There are two types of complexity associated with investing in mutual funds. Borrowing from another field, I'll name these 'essential complexity' and 'incidental complexity'. Some of you will immediately recognise these terms and realise how they map to investing. However, the impact of the two types of complexity often gets mixed up and the solutions to ease one ends up worsening the other. It's better that investors understand the difference and why they need to be kept separate in your thinking about investing.
We all invest to meet our financial goals and to solve our future financial problems. Essential complexity arises from the problems one must solve to reach these goals. Incidental complexity arises from the actions of investing being made difficult and cumbersome because of processes or rules or - this is important - our own lack of awareness.
Let me give you an example. An acquaintance of mine recently sold some ancestral property. He now has a large sum of money which he needs to invest for the very long term - an estimated 10-15 years. He would like to invest it in equity and obviously does not want to invest in a lump sum. Since this is a sum of money that is large in the context of his finances, it is best that he diversifies over four or five equity funds, even though the goal and the broad type is the same. In discussion with me, he has chosen five funds. So far, so good. This is the essential part of the investing task; let's now look at the incidental part.
The logical thing to do is that for any equity fund in which you have to invest a lump sum, you should choose a liquid or an ultra-short-term debt fund of the same AMC and invest the lump sum in that. Then, you set up an STP (systematic transfer plan) to transfer a certain part of the money from this debt fund to the chosen equity fund. If there are five equity funds involved, then you have a total of 10 funds out of which money is flowing in and out every month. They all have to be selected carefully, the transactions kept track of, and eventually, the gains accounted for in your tax returns. For an individual who has other things to do in life, it's a lot of work, as well as a certain amount of stress in terms of making the right choices and not missing anything.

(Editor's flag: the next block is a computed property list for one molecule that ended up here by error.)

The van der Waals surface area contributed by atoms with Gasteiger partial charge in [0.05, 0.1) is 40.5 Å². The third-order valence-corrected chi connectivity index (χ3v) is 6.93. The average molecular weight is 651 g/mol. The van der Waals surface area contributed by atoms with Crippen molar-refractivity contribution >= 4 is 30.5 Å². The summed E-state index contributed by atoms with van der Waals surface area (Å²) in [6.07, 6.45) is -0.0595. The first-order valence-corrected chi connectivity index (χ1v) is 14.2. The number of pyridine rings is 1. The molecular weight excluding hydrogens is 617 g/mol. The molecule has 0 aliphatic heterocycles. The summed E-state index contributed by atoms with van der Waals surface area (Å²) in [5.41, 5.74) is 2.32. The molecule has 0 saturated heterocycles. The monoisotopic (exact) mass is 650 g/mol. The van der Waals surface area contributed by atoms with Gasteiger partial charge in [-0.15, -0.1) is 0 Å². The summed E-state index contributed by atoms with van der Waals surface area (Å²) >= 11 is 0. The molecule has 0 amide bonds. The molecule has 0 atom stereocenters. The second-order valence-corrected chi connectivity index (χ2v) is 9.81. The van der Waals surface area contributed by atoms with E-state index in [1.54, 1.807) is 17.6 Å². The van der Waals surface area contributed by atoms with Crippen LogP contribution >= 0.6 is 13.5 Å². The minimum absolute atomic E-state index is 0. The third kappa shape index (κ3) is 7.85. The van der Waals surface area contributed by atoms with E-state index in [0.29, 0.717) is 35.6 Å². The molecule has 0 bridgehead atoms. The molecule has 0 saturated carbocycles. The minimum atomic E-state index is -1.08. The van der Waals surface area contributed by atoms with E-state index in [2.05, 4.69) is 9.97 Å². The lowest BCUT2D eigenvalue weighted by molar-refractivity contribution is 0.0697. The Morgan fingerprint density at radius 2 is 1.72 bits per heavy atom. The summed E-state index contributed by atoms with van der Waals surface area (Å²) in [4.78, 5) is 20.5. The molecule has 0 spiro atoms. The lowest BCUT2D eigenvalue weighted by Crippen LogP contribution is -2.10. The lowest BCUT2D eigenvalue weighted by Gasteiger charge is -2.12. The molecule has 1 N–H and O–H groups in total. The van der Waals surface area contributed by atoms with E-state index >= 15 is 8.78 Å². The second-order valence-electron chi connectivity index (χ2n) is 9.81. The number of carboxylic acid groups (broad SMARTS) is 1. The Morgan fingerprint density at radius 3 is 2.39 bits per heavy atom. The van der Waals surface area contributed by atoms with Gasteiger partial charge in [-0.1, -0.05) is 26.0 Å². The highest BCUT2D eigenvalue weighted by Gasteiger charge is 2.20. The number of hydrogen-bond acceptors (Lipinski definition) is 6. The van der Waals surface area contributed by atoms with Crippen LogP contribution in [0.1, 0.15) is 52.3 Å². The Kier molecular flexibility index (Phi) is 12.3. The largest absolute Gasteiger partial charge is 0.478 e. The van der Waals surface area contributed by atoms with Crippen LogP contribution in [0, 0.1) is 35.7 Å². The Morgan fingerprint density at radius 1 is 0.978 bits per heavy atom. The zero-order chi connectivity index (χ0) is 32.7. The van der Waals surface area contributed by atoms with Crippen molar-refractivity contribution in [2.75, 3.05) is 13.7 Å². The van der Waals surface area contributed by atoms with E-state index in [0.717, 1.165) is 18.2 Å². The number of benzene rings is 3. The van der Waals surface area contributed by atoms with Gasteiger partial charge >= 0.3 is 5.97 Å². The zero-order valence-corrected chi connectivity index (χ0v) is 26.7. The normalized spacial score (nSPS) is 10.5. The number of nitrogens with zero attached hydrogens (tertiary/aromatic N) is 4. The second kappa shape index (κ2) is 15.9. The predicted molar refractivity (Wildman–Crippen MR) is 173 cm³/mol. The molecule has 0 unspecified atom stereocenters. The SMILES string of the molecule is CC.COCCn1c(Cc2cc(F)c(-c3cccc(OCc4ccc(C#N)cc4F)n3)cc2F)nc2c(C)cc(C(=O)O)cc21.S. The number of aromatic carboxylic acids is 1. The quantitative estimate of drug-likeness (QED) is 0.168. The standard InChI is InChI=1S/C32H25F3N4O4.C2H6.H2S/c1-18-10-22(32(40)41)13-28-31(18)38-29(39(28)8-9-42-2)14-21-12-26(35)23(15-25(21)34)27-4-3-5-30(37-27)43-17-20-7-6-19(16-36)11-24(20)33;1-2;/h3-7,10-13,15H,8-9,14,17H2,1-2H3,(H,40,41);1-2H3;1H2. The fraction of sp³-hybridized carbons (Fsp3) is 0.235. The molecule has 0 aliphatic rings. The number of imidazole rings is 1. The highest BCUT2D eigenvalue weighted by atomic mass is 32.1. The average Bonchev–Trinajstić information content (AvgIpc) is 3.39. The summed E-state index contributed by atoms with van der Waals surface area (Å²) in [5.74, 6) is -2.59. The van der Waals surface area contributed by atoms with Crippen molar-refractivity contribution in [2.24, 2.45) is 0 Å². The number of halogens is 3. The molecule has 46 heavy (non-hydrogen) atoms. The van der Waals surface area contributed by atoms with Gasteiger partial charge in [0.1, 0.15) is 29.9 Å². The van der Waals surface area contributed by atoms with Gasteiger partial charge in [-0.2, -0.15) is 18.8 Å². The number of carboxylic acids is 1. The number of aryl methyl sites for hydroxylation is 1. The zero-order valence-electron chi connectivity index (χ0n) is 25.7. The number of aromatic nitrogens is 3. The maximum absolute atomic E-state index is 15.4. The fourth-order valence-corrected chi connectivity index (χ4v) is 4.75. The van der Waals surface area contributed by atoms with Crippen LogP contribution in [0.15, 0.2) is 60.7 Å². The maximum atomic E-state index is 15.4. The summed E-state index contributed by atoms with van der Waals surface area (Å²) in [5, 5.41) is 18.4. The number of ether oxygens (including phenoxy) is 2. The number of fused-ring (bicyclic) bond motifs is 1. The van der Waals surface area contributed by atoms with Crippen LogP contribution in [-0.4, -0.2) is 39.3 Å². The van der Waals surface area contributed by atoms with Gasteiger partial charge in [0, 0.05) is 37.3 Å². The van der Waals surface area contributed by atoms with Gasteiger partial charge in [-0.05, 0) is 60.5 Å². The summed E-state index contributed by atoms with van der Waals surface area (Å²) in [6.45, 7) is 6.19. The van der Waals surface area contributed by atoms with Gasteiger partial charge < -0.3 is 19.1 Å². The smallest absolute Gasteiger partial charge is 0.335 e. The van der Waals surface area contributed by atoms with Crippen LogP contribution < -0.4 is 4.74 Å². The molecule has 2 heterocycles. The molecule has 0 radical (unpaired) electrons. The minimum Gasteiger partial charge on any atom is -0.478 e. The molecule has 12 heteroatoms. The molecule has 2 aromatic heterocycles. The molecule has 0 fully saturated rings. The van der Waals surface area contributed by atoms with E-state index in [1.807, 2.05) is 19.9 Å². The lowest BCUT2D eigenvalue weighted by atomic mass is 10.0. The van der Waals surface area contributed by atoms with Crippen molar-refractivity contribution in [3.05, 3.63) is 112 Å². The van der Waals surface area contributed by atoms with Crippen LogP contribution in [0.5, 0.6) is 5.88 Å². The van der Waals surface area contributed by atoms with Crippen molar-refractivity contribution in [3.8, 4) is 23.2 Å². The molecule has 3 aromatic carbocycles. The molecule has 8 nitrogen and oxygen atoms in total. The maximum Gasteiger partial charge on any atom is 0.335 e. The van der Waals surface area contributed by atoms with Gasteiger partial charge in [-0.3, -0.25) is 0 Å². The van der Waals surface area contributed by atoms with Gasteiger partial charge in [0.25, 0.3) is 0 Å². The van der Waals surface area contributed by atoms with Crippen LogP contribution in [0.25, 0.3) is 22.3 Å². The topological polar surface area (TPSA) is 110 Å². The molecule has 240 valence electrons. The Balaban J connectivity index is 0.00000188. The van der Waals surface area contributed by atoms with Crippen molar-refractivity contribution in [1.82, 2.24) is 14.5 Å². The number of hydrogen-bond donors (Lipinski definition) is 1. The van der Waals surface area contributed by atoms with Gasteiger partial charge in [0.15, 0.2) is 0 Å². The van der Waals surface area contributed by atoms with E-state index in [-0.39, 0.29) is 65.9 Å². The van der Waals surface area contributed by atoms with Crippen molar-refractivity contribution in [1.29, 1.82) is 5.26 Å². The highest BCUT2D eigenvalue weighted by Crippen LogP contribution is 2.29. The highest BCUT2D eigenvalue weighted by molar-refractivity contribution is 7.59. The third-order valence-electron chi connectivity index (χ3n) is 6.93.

My friend's first solution was to just put all the money in one fund, or to not do an STP. Neither of these are good ideas. He was getting weighed under by the incidental complexity, and was trying to reduce the essential complexity. As a result, he was tending to degrade the quality of investments he was making for 10-15 years. Instead, I advised him to forget about the STP and just keep the money in the bank and do an SIP - much simpler and given the short duration of the debt holding and the long duration of the equity holding, negligible compromise on total eventual returns. Reduce the incidental complexity of the process of investing but make sensible trade-offs.
It's commonly believed by many people that it's complicated to invest in mutual funds. Unfortunately, this is true. For someone who is just starting off, it definitely is more complex than it should be. However, we need to ask ourselves, what is exactly complex: the incidental mechanical process part of it or the essential part of it? Nowadays, there are many ways of making the former easier. In some of them, the danger is that you could compromise the quality of your investment choices in the quest to make the process simpler. Many intermediaries - traditional ones as well as modern digital ones - make the process simpler but you pay the price in making poorer investment choices. It's a trade-off you need to be aware of.